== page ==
Anishinaabe Traditional Food Restoration for Local and Market Consumption

Project Overview

FNC16-1042
Project Type: Farmer/Rancher
Funds awarded in 2016: $15,000.00
Projected End Date: 01/30/2018
Grant Recipient: Ojibway Growers
Region: North Central
State: Minnesota
Project Coordinator:
Winona LaDuke
Winona LaDuke Heritage Farm

Annual Reports

Commodities

  • Agronomic: corn
  • Vegetables: beans, cucurbits
  • Additional Plants: herbs

Practices

  • Crop Production: intercropping
  • Education and Training: demonstration, farmer to farmer, youth education
  • Farm Business Management: new enterprise development
  • Production Systems: organic agriculture
  • Sustainable Communities: ethnic differences/cultural and demographic change, local and regional food systems, new business opportunities, community services

    Proposal summary:

    Problem

    In the 1800s, 120 distinct Anishinaabe agriculture varieties grew in our territory. Many of these varieties have disappeared and many are difficult to find, some are located in the GRIN USDA seed bank , and some with individual Native people, organizations and families. “In Canada, three-quarters of all the crop varieties that existed before the 20th century are extinct. And, of the remaining quarter, only 10 percent are available commercially from Canadian seed companies (the remainder are held by gardeners and families). Those varieties were the basis for not only our own foods but also the basis for a premium market to the non-native people. . As Mary Winyerd would write in her book, North Country, “Dakota and Ojibwe women were deep into commercial enterprise.... They ...peddled sugar, wild rice, pumpkins, corn, squash and other agricultural products to the traders and the military. With virtually no food produced for the market by whites in Minnesota country in the l840s, and fresh produce in high demand, Native women entrepreneurs, could set premium price on their small surplus harvests.....” Like many Indigenous peoples, our wealth was the source of our poverty; our lands taken, the prairies , cut, plowed into farm land There are many traditional foods the American Indian no long have. In particular the Ojibwa have lost access to a variety of foods do to the establishment of Reservation lifestyle. The displacement of Tribal people from our their traditional growing areas and the restriction placed on Tribal people by the Government has limited any rebuilding of this former agricultural wealth. Today, one third of our people have diabetes, largely a result of an introduced diet and forced lifestyle. And, we import eighty percent of our foods from off reservation. This is a significant drain to our tribal people.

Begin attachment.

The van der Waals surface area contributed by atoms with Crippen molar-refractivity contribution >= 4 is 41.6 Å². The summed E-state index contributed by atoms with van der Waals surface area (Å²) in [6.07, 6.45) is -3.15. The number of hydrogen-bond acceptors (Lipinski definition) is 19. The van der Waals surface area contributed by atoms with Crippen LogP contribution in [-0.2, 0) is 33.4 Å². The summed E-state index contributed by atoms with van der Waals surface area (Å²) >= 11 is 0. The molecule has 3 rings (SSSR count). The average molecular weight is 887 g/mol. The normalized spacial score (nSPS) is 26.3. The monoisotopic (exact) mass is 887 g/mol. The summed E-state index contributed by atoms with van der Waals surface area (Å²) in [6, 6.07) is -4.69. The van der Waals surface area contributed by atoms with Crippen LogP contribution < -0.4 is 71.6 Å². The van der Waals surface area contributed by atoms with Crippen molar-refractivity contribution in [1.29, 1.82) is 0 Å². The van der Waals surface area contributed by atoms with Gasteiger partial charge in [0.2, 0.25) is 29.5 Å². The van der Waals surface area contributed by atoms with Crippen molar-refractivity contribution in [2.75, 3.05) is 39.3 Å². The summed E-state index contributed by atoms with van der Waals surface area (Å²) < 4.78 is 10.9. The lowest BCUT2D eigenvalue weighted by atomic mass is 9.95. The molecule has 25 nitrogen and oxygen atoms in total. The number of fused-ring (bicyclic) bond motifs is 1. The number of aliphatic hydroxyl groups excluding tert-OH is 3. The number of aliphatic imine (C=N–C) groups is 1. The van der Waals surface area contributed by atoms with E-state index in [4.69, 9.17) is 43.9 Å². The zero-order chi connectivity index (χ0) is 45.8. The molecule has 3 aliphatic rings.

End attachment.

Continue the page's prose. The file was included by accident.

Solution

    1) To re-establish perennial and annual Indigenous varieties for consumption by our community and by gourmet Indigenous chefs on two farms- one in Mille Lacs reservation territory and one on White Earth reservation .

    2) To utilize traditional agriculture and reduced petroleum agriculture processes to care for and produce these foods- including fish fertilizer, inter-cropping, horse and limited tractor equipment.

    3) Over the next three years to create the basis for organic certified gourmet Indigenous crop varieties, and to determine the possibility of creating a tribal organic/fair trade certification program.

    4) To have a teaching field, for the benefit of tribal school children on the White Earth reservation.

    5) To create a product for gourmet Indigenous chefs in the region.

    What We Will Grow:

    Jerusalem Artichokes (perennial) - A’skibwan’

    Heritage potato varieties - opin or bawajipin

    Heritage bean varieties - mushkodiisimin

    Heritage Squash varieties - na’bdwogwis’simadin Heritage flint corn varieties for hominy and flour corn, and pop corn. - mandaamin

    Bergamot, Milkweed and pollinator habitat.– bibi’gwunukuk’ wabino’wuck; ini’niwunj’

    Hog peanuts – bugwudj’miskodi’simin

    Juneberries and Chokecherries. – guzigwa’kominaga’wunj; a’sisuwe’minaga’wunj Flowers - waabigwan

    These test plots would be developed on an 80 acre parcel of land on the White Earth reservation and a 40 acre parcel near the Mille Lacs reservation.

    Project objectives from proposal:

    1. Re-establish perennial and annual Indigenous varieties for consumption by our community and by gourmet Indigenous chefs on two farms- one in Mille Lacs reservation territory and one on White Earth reservation
    2. Utilize traditional agriculture and reduced petroleum agriculture processes to care for and produce these foods- including fish fertilizer, inter-cropping, horse and limited tractor equipment.
    3. Create the basis for organic certified gourmet Indigenous crop varieties, and to determine the possibility of creating a tribal organic/fair trade certification program.
    4. Create a teaching field for the benefit of tribal school children on the White Earth reservation.
    5. Create a product for gourmet Indigenous chefs in the region.
    Any opinions, findings, conclusions, or recommendations expressed in this publication are those of the author(s) and do not necessarily reflect the view of the U.S. Department of Agriculture or SARE.